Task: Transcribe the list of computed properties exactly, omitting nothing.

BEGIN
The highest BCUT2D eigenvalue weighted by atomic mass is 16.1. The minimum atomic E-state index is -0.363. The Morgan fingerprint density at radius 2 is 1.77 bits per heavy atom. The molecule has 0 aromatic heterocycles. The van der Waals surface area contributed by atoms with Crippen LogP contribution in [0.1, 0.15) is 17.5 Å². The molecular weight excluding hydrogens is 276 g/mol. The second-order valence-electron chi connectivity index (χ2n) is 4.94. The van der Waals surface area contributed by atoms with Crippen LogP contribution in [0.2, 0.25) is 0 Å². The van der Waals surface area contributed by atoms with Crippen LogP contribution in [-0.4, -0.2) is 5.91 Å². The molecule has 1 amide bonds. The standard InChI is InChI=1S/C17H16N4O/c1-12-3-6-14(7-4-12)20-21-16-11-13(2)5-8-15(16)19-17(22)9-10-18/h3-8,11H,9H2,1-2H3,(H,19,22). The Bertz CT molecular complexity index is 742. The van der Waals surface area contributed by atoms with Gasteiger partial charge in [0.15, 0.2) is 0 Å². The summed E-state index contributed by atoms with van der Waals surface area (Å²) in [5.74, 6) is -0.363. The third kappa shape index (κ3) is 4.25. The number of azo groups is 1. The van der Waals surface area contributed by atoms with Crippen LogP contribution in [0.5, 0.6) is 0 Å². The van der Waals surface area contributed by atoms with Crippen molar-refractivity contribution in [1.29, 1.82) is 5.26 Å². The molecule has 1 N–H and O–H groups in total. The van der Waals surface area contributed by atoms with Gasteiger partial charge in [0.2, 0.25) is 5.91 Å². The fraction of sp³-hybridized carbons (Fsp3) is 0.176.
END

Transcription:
The highest BCUT2D eigenvalue weighted by atomic mass is 16.1. The minimum atomic E-state index is -0.363. The Morgan fingerprint density at radius 2 is 1.77 bits per heavy atom. The molecule has 0 aromatic heterocycles. The van der Waals surface area contributed by atoms with Crippen LogP contribution in [0.1, 0.15) is 17.5 Å². The molecular weight excluding hydrogens is 276 g/mol. The second-order valence-electron chi connectivity index (χ2n) is 4.94. The van der Waals surface area contributed by atoms with Crippen LogP contribution in [0.2, 0.25) is 0 Å². The van der Waals surface area contributed by atoms with Crippen LogP contribution in [-0.4, -0.2) is 5.91 Å². The molecule has 1 amide bonds. The standard InChI is InChI=1S/C17H16N4O/c1-12-3-6-14(7-4-12)20-21-16-11-13(2)5-8-15(16)19-17(22)9-10-18/h3-8,11H,9H2,1-2H3,(H,19,22). The Bertz CT molecular complexity index is 742. The van der Waals surface area contributed by atoms with Gasteiger partial charge in [0.15, 0.2) is 0 Å². The summed E-state index contributed by atoms with van der Waals surface area (Å²) in [5.74, 6) is -0.363. The third kappa shape index (κ3) is 4.25. The number of azo groups is 1. The van der Waals surface area contributed by atoms with Crippen LogP contribution in [0.5, 0.6) is 0 Å². The van der Waals surface area contributed by atoms with Crippen molar-refractivity contribution in [1.29, 1.82) is 5.26 Å². The molecule has 1 N–H and O–H groups in total. The van der Waals surface area contributed by atoms with Gasteiger partial charge in [0.2, 0.25) is 5.91 Å². The fraction of sp³-hybridized carbons (Fsp3) is 0.176.